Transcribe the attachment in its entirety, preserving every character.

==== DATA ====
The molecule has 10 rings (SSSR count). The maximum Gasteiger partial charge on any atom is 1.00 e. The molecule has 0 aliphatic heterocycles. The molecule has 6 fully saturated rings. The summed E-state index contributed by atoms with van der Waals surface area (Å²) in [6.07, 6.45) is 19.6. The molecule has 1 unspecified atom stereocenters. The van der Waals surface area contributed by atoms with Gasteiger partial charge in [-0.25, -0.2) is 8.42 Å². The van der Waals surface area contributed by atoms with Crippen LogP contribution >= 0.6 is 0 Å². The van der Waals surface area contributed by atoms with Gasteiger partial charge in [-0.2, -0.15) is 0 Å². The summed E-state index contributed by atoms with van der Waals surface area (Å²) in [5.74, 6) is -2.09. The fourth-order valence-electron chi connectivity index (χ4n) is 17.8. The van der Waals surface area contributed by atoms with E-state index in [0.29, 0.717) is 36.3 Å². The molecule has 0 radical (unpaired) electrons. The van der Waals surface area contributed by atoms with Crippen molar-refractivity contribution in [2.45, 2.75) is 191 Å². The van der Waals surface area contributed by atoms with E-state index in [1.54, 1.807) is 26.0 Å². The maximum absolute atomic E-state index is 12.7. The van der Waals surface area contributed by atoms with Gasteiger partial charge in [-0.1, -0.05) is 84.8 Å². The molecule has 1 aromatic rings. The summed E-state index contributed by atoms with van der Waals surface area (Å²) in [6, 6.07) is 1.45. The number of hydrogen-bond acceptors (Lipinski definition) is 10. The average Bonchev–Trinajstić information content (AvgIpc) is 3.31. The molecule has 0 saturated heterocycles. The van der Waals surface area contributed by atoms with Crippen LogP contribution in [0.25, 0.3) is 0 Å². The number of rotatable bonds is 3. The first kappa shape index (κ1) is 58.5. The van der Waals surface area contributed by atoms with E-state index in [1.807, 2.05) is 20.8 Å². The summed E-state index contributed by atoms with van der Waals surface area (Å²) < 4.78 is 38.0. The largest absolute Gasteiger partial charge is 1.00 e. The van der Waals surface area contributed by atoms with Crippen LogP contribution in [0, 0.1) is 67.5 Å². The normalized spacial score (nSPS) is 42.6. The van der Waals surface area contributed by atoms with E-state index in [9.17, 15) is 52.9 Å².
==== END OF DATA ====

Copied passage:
The molecule has 10 rings (SSSR count). The maximum Gasteiger partial charge on any atom is 1.00 e. The molecule has 0 aliphatic heterocycles. The molecule has 6 fully saturated rings. The summed E-state index contributed by atoms with van der Waals surface area (Å²) in [6.07, 6.45) is 19.6. The molecule has 1 unspecified atom stereocenters. The van der Waals surface area contributed by atoms with Gasteiger partial charge in [-0.25, -0.2) is 8.42 Å². The van der Waals surface area contributed by atoms with Crippen LogP contribution >= 0.6 is 0 Å². The van der Waals surface area contributed by atoms with Gasteiger partial charge in [-0.2, -0.15) is 0 Å². The summed E-state index contributed by atoms with van der Waals surface area (Å²) in [5.74, 6) is -2.09. The fourth-order valence-electron chi connectivity index (χ4n) is 17.8. The van der Waals surface area contributed by atoms with E-state index in [0.29, 0.717) is 36.3 Å². The molecule has 0 radical (unpaired) electrons. The van der Waals surface area contributed by atoms with Crippen molar-refractivity contribution in [2.45, 2.75) is 191 Å². The van der Waals surface area contributed by atoms with E-state index in [1.54, 1.807) is 26.0 Å². The maximum absolute atomic E-state index is 12.7. The van der Waals surface area contributed by atoms with Gasteiger partial charge in [-0.1, -0.05) is 84.8 Å². The molecule has 1 aromatic rings. The summed E-state index contributed by atoms with van der Waals surface area (Å²) in [6, 6.07) is 1.45. The number of hydrogen-bond acceptors (Lipinski definition) is 10. The average Bonchev–Trinajstić information content (AvgIpc) is 3.31. The molecule has 0 saturated heterocycles. The van der Waals surface area contributed by atoms with Crippen LogP contribution in [0.25, 0.3) is 0 Å². The number of rotatable bonds is 3. The first kappa shape index (κ1) is 58.5. The van der Waals surface area contributed by atoms with E-state index in [1.807, 2.05) is 20.8 Å². The summed E-state index contributed by atoms with van der Waals surface area (Å²) < 4.78 is 38.0. The largest absolute Gasteiger partial charge is 1.00 e. The van der Waals surface area contributed by atoms with Crippen LogP contribution in [0, 0.1) is 67.5 Å². The normalized spacial score (nSPS) is 42.6. The van der Waals surface area contributed by atoms with E-state index in [9.17, 15) is 52.9 Å².